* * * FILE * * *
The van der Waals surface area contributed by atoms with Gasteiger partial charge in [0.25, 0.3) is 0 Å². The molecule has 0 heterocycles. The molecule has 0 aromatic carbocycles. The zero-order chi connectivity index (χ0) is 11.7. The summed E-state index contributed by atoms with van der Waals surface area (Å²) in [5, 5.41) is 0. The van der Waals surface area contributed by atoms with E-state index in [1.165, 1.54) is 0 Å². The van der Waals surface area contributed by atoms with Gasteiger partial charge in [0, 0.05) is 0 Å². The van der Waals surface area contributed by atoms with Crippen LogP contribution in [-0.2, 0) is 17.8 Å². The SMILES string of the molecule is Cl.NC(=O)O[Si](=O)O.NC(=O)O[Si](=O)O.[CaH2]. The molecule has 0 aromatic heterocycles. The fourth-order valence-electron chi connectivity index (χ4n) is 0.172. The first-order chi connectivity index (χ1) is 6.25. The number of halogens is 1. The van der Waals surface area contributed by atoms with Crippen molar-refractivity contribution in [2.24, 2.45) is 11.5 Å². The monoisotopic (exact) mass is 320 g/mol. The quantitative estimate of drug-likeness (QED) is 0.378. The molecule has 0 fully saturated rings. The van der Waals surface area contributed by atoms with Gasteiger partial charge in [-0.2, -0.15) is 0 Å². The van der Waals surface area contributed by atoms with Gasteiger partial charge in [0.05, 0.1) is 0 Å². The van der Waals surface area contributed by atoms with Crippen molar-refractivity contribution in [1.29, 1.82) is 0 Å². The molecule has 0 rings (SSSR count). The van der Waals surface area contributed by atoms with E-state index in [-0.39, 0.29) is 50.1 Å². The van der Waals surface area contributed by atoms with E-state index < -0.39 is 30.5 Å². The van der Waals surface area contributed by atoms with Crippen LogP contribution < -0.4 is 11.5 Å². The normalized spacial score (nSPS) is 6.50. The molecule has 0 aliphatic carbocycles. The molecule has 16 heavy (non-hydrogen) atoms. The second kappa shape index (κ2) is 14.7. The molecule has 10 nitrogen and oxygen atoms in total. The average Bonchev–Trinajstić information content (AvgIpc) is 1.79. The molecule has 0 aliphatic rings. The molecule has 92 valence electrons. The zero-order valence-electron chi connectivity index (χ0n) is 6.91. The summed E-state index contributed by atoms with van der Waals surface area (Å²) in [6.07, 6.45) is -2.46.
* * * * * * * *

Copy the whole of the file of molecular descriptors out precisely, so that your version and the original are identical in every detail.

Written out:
The van der Waals surface area contributed by atoms with Gasteiger partial charge in [0.25, 0.3) is 0 Å². The molecule has 0 heterocycles. The molecule has 0 aromatic carbocycles. The zero-order chi connectivity index (χ0) is 11.7. The summed E-state index contributed by atoms with van der Waals surface area (Å²) in [5, 5.41) is 0. The van der Waals surface area contributed by atoms with E-state index in [1.165, 1.54) is 0 Å². The van der Waals surface area contributed by atoms with Gasteiger partial charge in [0, 0.05) is 0 Å². The van der Waals surface area contributed by atoms with Crippen LogP contribution in [-0.2, 0) is 17.8 Å². The SMILES string of the molecule is Cl.NC(=O)O[Si](=O)O.NC(=O)O[Si](=O)O.[CaH2]. The molecule has 0 aromatic heterocycles. The fourth-order valence-electron chi connectivity index (χ4n) is 0.172. The first-order chi connectivity index (χ1) is 6.25. The number of halogens is 1. The van der Waals surface area contributed by atoms with Crippen molar-refractivity contribution in [2.24, 2.45) is 11.5 Å². The monoisotopic (exact) mass is 320 g/mol. The quantitative estimate of drug-likeness (QED) is 0.378. The molecule has 0 fully saturated rings. The van der Waals surface area contributed by atoms with Gasteiger partial charge in [-0.2, -0.15) is 0 Å². The van der Waals surface area contributed by atoms with Gasteiger partial charge in [0.05, 0.1) is 0 Å². The van der Waals surface area contributed by atoms with Crippen molar-refractivity contribution in [1.29, 1.82) is 0 Å². The molecule has 0 rings (SSSR count). The van der Waals surface area contributed by atoms with E-state index in [-0.39, 0.29) is 50.1 Å². The van der Waals surface area contributed by atoms with E-state index < -0.39 is 30.5 Å². The van der Waals surface area contributed by atoms with Crippen LogP contribution < -0.4 is 11.5 Å². The normalized spacial score (nSPS) is 6.50. The molecule has 0 aliphatic carbocycles. The molecule has 16 heavy (non-hydrogen) atoms. The second kappa shape index (κ2) is 14.7. The molecule has 10 nitrogen and oxygen atoms in total. The average Bonchev–Trinajstić information content (AvgIpc) is 1.79. The molecule has 0 aliphatic rings. The molecule has 92 valence electrons. The zero-order valence-electron chi connectivity index (χ0n) is 6.91. The summed E-state index contributed by atoms with van der Waals surface area (Å²) in [6.07, 6.45) is -2.46.